"Researchers at ETH Zurich have developed a miniature device capable of producing laser-like beams of a particular kind of electromagnetic wave called a surface plasmon. Surface plasmons can be focused much more tightly than light waves, making them useful for applications such as sensing. When light is confined between two partially reflecting mirrors and amplified by some material in between them, the resulting beam can be extremely bright and of a single colour. This is the working principle of the laser, a tool used in all areas of modern life from the DVD player to the operating theatre. Researchers at ETH Zurich led by David Norris, professor at the Optical Materials Engineering Laboratory, and Prof. Dimos Poulikakos, professor at the Laboratory of Thermodynamics in Emerging Technologies, have developed a miniature device that applies the same principle to so-called surface plasmons. The electromagnetic waves created by such a surface plasmon laser, or “spaser”, can be focused much more tightly than light, which makes them interesting both for fundamental research and for technical applications such as sensing." [...]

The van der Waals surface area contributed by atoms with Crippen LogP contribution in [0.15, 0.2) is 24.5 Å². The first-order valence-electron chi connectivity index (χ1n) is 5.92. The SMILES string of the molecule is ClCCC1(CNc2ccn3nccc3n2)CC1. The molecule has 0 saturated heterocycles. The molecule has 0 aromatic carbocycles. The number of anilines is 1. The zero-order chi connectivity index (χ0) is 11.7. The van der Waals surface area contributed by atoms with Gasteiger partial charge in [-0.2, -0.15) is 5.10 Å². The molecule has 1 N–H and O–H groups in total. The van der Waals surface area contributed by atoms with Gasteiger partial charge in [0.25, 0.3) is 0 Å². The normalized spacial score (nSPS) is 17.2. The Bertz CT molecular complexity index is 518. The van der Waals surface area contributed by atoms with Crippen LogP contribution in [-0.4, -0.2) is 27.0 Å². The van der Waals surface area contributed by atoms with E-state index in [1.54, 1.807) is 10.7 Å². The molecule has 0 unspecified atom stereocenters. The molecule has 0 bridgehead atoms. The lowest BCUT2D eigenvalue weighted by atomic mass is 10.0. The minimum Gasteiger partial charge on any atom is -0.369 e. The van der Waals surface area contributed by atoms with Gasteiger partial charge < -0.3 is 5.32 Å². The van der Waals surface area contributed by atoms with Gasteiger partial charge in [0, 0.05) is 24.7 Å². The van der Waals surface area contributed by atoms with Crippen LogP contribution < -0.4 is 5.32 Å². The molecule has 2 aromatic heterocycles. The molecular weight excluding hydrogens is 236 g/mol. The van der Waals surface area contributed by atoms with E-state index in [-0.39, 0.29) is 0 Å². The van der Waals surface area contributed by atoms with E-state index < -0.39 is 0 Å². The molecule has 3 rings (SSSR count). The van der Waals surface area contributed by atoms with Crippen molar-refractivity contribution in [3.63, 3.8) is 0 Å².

"A Concordia study, published in Nature Communications, reveals the potential for even smarter transistors Researchers from Concordia have made a breakthrough that could help your electronic devices get even smarter. Their findings, which examine electron behaviour within nanoelectronics, have been published in the journal Nature Communications. The article was co-authored by current PhD student Andrew McRae (MSc 13) and Alexandre Champagne, associate professor of physics in the Faculty of Arts and Science, along with two Concordia alumni, James M. Porter (MSc 15, BSc 11) and Vahid Tayari (PhD 14). Champagne is pleased with the reception the research has garnered. “We were thrilled when our paper was accepted by Nature Communications because of the respect the journal has in the field,” he says. Champagne, the study’s principle investigator, is also chair of Concordia’s Department of Physics and the Concordia University Research Chair in Nanoelectronics and Quantum Materials." [...]